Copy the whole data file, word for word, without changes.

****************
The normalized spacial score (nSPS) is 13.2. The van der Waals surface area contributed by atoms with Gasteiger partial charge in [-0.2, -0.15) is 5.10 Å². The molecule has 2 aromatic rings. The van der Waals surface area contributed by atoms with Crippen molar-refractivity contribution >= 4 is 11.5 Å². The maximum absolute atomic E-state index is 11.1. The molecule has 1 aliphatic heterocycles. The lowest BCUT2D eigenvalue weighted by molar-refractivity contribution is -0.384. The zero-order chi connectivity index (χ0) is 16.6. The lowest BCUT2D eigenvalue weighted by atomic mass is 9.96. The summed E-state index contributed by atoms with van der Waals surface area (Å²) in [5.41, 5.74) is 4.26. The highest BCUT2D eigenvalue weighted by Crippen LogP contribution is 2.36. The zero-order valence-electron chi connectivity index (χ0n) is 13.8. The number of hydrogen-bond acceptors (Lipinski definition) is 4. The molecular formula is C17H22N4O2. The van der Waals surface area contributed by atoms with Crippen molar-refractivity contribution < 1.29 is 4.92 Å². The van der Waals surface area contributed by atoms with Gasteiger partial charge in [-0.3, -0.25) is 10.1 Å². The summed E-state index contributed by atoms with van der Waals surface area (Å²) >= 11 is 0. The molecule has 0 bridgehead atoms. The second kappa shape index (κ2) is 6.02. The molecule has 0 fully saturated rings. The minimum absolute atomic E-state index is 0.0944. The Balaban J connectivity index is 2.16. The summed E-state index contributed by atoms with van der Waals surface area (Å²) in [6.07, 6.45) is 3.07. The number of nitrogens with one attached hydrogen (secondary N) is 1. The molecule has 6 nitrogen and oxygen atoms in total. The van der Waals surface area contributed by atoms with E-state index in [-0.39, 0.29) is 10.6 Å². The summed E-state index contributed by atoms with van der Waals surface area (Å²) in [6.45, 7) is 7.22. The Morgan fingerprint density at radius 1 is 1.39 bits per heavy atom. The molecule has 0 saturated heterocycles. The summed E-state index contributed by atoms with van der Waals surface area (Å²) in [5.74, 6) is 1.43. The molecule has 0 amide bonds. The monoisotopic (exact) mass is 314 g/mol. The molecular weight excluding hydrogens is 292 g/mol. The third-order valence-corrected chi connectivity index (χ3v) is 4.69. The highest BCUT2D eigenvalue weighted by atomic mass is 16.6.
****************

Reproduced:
The normalized spacial score (nSPS) is 13.2. The van der Waals surface area contributed by atoms with Gasteiger partial charge in [-0.2, -0.15) is 5.10 Å². The molecule has 2 aromatic rings. The van der Waals surface area contributed by atoms with Crippen molar-refractivity contribution >= 4 is 11.5 Å². The maximum absolute atomic E-state index is 11.1. The molecule has 1 aliphatic heterocycles. The lowest BCUT2D eigenvalue weighted by molar-refractivity contribution is -0.384. The zero-order chi connectivity index (χ0) is 16.6. The lowest BCUT2D eigenvalue weighted by atomic mass is 9.96. The summed E-state index contributed by atoms with van der Waals surface area (Å²) in [5.41, 5.74) is 4.26. The highest BCUT2D eigenvalue weighted by Crippen LogP contribution is 2.36. The zero-order valence-electron chi connectivity index (χ0n) is 13.8. The number of hydrogen-bond acceptors (Lipinski definition) is 4. The molecular formula is C17H22N4O2. The van der Waals surface area contributed by atoms with Crippen molar-refractivity contribution < 1.29 is 4.92 Å². The van der Waals surface area contributed by atoms with Gasteiger partial charge in [-0.3, -0.25) is 10.1 Å². The summed E-state index contributed by atoms with van der Waals surface area (Å²) >= 11 is 0. The molecule has 0 bridgehead atoms. The second kappa shape index (κ2) is 6.02. The molecule has 0 fully saturated rings. The minimum absolute atomic E-state index is 0.0944. The Balaban J connectivity index is 2.16. The summed E-state index contributed by atoms with van der Waals surface area (Å²) in [6.07, 6.45) is 3.07. The number of nitrogens with one attached hydrogen (secondary N) is 1. The molecule has 6 nitrogen and oxygen atoms in total. The van der Waals surface area contributed by atoms with E-state index in [-0.39, 0.29) is 10.6 Å². The summed E-state index contributed by atoms with van der Waals surface area (Å²) in [6.45, 7) is 7.22. The Morgan fingerprint density at radius 1 is 1.39 bits per heavy atom. The molecule has 0 saturated heterocycles. The summed E-state index contributed by atoms with van der Waals surface area (Å²) in [5.74, 6) is 1.43. The molecule has 0 amide bonds. The monoisotopic (exact) mass is 314 g/mol. The molecular weight excluding hydrogens is 292 g/mol. The third-order valence-corrected chi connectivity index (χ3v) is 4.69. The highest BCUT2D eigenvalue weighted by atomic mass is 16.6.